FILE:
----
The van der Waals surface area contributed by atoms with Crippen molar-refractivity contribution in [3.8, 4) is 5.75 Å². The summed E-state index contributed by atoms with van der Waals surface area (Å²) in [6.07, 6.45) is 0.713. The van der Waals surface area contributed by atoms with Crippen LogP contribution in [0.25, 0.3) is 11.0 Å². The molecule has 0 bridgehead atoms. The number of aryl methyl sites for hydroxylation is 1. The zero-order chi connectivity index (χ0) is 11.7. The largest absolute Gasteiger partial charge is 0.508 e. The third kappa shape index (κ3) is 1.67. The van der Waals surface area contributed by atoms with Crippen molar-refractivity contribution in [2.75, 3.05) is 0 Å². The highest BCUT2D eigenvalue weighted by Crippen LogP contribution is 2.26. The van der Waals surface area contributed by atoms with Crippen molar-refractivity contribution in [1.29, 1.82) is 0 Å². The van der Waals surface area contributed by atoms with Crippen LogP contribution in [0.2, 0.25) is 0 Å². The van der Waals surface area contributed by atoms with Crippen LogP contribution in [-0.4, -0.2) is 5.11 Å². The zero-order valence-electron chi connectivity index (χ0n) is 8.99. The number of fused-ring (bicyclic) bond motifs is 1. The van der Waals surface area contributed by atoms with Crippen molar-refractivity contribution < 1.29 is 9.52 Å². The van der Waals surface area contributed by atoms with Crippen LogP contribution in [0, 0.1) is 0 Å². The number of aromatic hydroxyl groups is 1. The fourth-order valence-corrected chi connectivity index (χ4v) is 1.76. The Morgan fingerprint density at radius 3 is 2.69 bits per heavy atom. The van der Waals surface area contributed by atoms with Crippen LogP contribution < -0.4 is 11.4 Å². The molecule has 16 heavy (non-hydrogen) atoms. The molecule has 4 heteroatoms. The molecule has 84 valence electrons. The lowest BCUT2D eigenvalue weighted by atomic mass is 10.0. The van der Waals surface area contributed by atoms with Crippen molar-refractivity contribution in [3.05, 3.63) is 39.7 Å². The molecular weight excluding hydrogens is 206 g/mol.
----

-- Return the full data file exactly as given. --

The van der Waals surface area contributed by atoms with Crippen molar-refractivity contribution in [3.8, 4) is 5.75 Å². The summed E-state index contributed by atoms with van der Waals surface area (Å²) in [6.07, 6.45) is 0.713. The van der Waals surface area contributed by atoms with Crippen LogP contribution in [0.25, 0.3) is 11.0 Å². The molecule has 0 bridgehead atoms. The number of aryl methyl sites for hydroxylation is 1. The zero-order chi connectivity index (χ0) is 11.7. The largest absolute Gasteiger partial charge is 0.508 e. The third kappa shape index (κ3) is 1.67. The van der Waals surface area contributed by atoms with Crippen molar-refractivity contribution in [2.75, 3.05) is 0 Å². The highest BCUT2D eigenvalue weighted by Crippen LogP contribution is 2.26. The van der Waals surface area contributed by atoms with Crippen molar-refractivity contribution in [1.29, 1.82) is 0 Å². The van der Waals surface area contributed by atoms with Crippen LogP contribution in [0.2, 0.25) is 0 Å². The van der Waals surface area contributed by atoms with Crippen LogP contribution in [-0.4, -0.2) is 5.11 Å². The zero-order valence-electron chi connectivity index (χ0n) is 8.99. The number of fused-ring (bicyclic) bond motifs is 1. The van der Waals surface area contributed by atoms with Crippen molar-refractivity contribution < 1.29 is 9.52 Å². The van der Waals surface area contributed by atoms with Crippen LogP contribution in [0, 0.1) is 0 Å². The number of aromatic hydroxyl groups is 1. The fourth-order valence-corrected chi connectivity index (χ4v) is 1.76. The Morgan fingerprint density at radius 3 is 2.69 bits per heavy atom. The van der Waals surface area contributed by atoms with Crippen LogP contribution < -0.4 is 11.4 Å². The molecule has 16 heavy (non-hydrogen) atoms. The molecule has 4 heteroatoms. The molecule has 84 valence electrons. The lowest BCUT2D eigenvalue weighted by atomic mass is 10.0. The van der Waals surface area contributed by atoms with Crippen molar-refractivity contribution in [3.05, 3.63) is 39.7 Å². The molecular weight excluding hydrogens is 206 g/mol.